I was on my way up the cucamonga truck tail and as I was walking away from the car a resident drove up and stopped me. He said that pretty soon the fire road will be prohibited to the public. He said some guy owns all the land behind those McMansions and that if you look up at the top of the hill and see the graded flat top hill, the landowner was trying to build a house on top of the hill.
The guy also said at the water district and city are behind the closure of the land. Now my question is, does anyone have further information about this?  why is it not in the newspapers?
Also who is the person that owns all land back there?

Thank you!

GT
hvydrt

It looks like 4 pads have been graded on top of PK 3742. On the USFS 7.5' quad, section 16 appears to be outside of the national forest boundary. I am not sure how you find out who owns the land, but if its private property, there probably nothing you can do. The home owners on Skyline Drive have signs up saying you will be cited for parking on that street.
AW

Sounds like the typical "1%" landowner....only access is through the courts....in the La Vina case, it only took what? 6 years and its still unresolved?
1redforester

I was wondering what the grading was for and now I know. I wonder how they plan to get utilites up there? I don't believe the FS will alow them to go through the forest to get up there. Anyway it's an ugly scar and an even uglier house will probably end up there. Good luck the next time we have a Santa Ana driven fire go through there.
atomicoyote

You could search the property records at a local San Bernardino County office in the area (microfilm or similar), or if you know a real estate agent/broker they could get you the info really quickly.  If that is private property, then you'd want to find out if there's a public right-of-way easement for the fire road; the NFS or a local agency (especially fire dept) might have requried it as part of a development plan so they could have access in case of fire, mudslide, or other emergency in the area, and/or to allow public access to public lands father up the canyon.  If that was the case the govt agency would probably gate the road to prohibit vehicle traffic, but leave it accessable/open for hiking/walking (maybe MTB-ing too) as long as it didn't become a problem (trash, vandalism, abandoned cars,  body dumps  Shocked , etc).  Since you mention it, you might check with the admin offices of the local water district or area fire dept to see if they have any leads on it.  

Edit:  Forgot the obvious, but if its in the City of Rancho Cucamonga, check the city website under either the Planning or Building Dept and see if there's anything.  If its a significant project it'll usually be publicized there.  Best bet is usually the Planning Dept, as that's where major & new developments that tear up land get processed and environmental review docs documents get posted.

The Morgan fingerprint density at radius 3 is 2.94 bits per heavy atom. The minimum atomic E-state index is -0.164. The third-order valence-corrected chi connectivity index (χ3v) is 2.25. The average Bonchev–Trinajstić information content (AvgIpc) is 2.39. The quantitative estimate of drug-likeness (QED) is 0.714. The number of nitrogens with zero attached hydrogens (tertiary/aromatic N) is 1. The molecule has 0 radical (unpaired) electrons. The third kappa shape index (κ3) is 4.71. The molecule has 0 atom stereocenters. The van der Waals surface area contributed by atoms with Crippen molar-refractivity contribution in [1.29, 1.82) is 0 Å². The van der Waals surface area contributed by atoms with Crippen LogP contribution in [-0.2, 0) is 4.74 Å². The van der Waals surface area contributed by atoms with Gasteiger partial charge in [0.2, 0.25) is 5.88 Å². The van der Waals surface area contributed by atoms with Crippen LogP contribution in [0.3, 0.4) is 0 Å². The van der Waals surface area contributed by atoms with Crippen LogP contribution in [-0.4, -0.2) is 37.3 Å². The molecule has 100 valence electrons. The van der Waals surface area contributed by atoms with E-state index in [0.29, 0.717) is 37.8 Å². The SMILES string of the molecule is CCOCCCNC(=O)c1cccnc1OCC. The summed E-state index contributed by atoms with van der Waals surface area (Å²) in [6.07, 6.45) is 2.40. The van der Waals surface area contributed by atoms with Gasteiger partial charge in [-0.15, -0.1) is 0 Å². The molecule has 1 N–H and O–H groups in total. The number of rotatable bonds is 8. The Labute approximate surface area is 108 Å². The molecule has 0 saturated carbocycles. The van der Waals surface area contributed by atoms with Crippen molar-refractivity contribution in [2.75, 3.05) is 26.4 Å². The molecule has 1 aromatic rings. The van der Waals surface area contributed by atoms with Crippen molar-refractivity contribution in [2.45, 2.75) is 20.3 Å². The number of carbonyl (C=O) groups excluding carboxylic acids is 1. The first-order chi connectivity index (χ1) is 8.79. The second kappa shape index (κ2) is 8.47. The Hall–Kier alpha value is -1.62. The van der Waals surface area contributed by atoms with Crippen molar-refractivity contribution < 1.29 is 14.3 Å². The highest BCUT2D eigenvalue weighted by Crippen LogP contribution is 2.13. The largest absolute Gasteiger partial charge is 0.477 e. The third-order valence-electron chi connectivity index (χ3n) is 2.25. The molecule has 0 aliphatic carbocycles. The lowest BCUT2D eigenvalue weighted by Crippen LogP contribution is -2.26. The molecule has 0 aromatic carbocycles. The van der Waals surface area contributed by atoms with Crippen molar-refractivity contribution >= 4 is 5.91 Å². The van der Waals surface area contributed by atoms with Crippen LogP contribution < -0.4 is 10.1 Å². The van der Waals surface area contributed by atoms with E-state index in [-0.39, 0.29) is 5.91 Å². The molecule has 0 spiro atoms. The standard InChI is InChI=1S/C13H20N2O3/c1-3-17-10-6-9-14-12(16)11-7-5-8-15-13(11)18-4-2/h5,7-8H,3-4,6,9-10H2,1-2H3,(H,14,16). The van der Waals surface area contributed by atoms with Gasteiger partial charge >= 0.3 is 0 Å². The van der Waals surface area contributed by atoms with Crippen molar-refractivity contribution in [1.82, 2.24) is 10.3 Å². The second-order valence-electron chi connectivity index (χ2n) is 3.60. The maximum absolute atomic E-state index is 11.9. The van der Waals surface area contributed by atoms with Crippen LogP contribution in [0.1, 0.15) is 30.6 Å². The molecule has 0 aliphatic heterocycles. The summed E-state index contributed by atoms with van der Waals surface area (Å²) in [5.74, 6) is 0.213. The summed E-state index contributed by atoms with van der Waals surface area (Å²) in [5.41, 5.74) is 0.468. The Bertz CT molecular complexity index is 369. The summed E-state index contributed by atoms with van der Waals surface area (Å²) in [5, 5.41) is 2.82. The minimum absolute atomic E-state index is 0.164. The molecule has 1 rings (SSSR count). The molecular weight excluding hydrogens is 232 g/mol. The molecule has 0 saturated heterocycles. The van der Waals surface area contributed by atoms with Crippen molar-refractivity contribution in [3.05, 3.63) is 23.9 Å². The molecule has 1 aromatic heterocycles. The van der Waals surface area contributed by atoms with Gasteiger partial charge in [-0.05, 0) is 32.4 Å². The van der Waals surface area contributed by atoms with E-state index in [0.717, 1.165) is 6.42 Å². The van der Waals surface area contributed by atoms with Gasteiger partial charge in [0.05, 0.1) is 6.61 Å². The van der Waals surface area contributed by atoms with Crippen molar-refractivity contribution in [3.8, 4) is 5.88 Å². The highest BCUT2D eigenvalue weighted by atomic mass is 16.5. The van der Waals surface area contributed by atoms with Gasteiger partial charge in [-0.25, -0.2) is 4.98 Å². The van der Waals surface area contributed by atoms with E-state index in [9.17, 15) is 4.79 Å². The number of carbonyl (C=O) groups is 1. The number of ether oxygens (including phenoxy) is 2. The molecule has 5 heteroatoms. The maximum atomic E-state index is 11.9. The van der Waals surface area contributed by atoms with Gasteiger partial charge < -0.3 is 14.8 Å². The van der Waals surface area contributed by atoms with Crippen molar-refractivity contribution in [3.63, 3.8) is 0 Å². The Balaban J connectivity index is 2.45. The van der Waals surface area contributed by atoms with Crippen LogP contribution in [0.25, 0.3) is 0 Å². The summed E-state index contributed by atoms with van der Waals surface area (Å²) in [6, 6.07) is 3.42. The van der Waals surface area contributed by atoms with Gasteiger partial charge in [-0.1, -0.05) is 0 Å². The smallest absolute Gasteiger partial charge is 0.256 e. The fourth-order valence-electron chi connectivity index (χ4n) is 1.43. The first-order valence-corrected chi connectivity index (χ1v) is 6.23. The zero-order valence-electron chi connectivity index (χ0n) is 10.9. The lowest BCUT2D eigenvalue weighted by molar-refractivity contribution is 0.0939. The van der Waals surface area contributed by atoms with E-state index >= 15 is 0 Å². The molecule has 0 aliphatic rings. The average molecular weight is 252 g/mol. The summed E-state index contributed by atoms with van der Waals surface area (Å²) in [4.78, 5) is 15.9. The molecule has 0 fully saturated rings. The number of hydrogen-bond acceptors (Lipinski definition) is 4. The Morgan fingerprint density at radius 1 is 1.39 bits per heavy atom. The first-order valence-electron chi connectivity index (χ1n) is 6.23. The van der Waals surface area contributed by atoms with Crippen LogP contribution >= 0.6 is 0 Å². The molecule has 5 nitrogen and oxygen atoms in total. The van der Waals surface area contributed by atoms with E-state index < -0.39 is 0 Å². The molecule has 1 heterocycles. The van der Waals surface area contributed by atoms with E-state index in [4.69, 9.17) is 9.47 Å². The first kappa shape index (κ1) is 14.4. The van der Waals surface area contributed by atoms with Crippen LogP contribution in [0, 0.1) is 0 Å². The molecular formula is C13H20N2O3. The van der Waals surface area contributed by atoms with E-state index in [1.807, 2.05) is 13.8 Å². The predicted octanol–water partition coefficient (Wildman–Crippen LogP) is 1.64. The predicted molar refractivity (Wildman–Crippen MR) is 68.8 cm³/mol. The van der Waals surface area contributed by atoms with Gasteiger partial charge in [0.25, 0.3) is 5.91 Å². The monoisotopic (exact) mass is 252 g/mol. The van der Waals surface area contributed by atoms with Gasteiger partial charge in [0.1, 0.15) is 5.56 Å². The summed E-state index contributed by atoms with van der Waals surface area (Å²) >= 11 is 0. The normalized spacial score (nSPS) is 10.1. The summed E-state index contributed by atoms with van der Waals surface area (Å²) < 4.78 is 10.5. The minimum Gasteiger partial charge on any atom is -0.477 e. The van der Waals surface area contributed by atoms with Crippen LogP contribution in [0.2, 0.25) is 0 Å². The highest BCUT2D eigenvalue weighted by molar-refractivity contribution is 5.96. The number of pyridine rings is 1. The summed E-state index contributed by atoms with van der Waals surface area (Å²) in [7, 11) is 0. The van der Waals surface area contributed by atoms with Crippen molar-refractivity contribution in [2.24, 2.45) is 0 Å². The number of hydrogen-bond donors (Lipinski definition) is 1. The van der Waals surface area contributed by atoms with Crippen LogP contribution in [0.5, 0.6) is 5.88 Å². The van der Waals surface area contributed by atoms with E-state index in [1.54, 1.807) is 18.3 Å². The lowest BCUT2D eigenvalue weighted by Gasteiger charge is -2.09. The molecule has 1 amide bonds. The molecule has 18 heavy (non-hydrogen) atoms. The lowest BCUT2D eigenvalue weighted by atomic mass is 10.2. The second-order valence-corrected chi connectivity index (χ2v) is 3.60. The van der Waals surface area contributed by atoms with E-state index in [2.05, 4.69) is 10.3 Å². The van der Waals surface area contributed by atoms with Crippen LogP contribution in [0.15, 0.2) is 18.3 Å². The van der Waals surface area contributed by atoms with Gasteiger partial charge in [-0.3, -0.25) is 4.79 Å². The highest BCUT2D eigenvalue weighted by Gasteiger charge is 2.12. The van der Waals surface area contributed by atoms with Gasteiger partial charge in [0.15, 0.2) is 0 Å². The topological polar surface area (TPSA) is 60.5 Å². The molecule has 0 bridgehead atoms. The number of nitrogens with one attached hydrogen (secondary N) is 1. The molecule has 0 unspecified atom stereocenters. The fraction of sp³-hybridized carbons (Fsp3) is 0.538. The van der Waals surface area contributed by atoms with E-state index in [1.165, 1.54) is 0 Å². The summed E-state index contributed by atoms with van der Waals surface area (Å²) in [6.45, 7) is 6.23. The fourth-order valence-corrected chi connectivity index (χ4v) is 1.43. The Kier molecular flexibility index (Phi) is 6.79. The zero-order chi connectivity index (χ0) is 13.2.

I was involved in a similar situation back in the early 1990s in northern California where a rancher tried to exert control over a leased piece of land, but a R-O-W in the lease allowed public access as long as folks stayed on the dirt road.
1redforester

I think this may be outside of the RC city limits and on county or SRA (state responsability area) land. I would try San Bernardino County for info although this also maybe under the sphere of influence for Rancho. Either way the road leads to public land and should not be closed off for access. Although with the state of things someone with deep pockets may own this and access could be closed. Remember "public lands for the people not from the people." I think the SBNF would like all of the front country closed in this area. I was harrased by the SB County Sheriff once for being in Deer Canyon after telling him I was LA County Fire and producing I.D. he still searched my truck. I guess the bad apples have once again screwed the rest of us. To bad as these are some neat canyons to explore.
HikeEnthusiast55

Cucamonga Canyon

http://www.dailybulletin.com/gove...in-cucamonga-canyon-to-cost-70000


WHY? It's such a great place.

The government should F off from the Cucamonga Canyon, an amazing location that ONLY DUE TO WEALTH RESIDENTS COMPLAINING ABOUT THE PEASANTS USING THEIR LAND has been shut down.

Now the government's controlling claws are surrounding it out of "protection".

What the hell?

Who else loves this place and is pissed off too?
T McPherson

If they could keep out the destructive elements of society, it would not come to this, here or elsewhere. Have you seen what damage has been done there lately? It really stinks, wealthy people, water sources, wildlife concerns, fire danger or not.
HikeEnthusiast55

T McPherson wrote:
If they could keep out the destructive elements of society, it would not come to this, here or elsewhere. Have you seen what damage has been done there lately? It really stinks, wealthy people, water sources, wildlife concerns, fire danger or not.